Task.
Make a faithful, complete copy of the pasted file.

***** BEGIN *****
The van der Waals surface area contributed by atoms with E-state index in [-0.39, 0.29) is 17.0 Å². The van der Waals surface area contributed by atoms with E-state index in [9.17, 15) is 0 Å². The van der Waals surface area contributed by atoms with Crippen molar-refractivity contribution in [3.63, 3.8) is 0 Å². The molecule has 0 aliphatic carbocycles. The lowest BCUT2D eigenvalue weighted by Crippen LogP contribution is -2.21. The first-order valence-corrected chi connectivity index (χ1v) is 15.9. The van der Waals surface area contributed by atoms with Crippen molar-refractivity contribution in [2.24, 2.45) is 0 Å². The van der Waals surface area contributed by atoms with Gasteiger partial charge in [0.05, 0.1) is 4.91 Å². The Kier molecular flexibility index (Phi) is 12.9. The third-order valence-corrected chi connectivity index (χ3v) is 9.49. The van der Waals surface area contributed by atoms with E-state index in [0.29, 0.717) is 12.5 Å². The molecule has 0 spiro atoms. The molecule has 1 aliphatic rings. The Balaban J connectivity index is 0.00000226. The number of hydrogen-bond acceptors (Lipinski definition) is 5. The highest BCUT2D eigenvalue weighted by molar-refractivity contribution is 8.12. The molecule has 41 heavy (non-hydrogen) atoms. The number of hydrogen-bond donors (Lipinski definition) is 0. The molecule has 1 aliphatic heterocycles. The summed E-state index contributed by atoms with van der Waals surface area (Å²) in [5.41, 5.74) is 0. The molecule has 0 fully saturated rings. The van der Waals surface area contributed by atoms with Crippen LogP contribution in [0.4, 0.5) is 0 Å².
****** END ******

The van der Waals surface area contributed by atoms with E-state index in [-0.39, 0.29) is 17.0 Å². The van der Waals surface area contributed by atoms with E-state index in [9.17, 15) is 0 Å². The van der Waals surface area contributed by atoms with Crippen molar-refractivity contribution in [3.63, 3.8) is 0 Å². The molecule has 0 aliphatic carbocycles. The lowest BCUT2D eigenvalue weighted by Crippen LogP contribution is -2.21. The first-order valence-corrected chi connectivity index (χ1v) is 15.9. The van der Waals surface area contributed by atoms with Crippen molar-refractivity contribution in [2.24, 2.45) is 0 Å². The van der Waals surface area contributed by atoms with Gasteiger partial charge in [0.05, 0.1) is 4.91 Å². The Kier molecular flexibility index (Phi) is 12.9. The third-order valence-corrected chi connectivity index (χ3v) is 9.49. The van der Waals surface area contributed by atoms with E-state index in [0.29, 0.717) is 12.5 Å². The molecule has 0 spiro atoms. The molecule has 1 aliphatic rings. The Balaban J connectivity index is 0.00000226. The number of hydrogen-bond acceptors (Lipinski definition) is 5. The highest BCUT2D eigenvalue weighted by molar-refractivity contribution is 8.12. The molecule has 41 heavy (non-hydrogen) atoms. The number of hydrogen-bond donors (Lipinski definition) is 0. The molecule has 1 aliphatic heterocycles. The summed E-state index contributed by atoms with van der Waals surface area (Å²) in [5.41, 5.74) is 0. The molecule has 0 fully saturated rings. The van der Waals surface area contributed by atoms with Crippen LogP contribution in [0.4, 0.5) is 0 Å².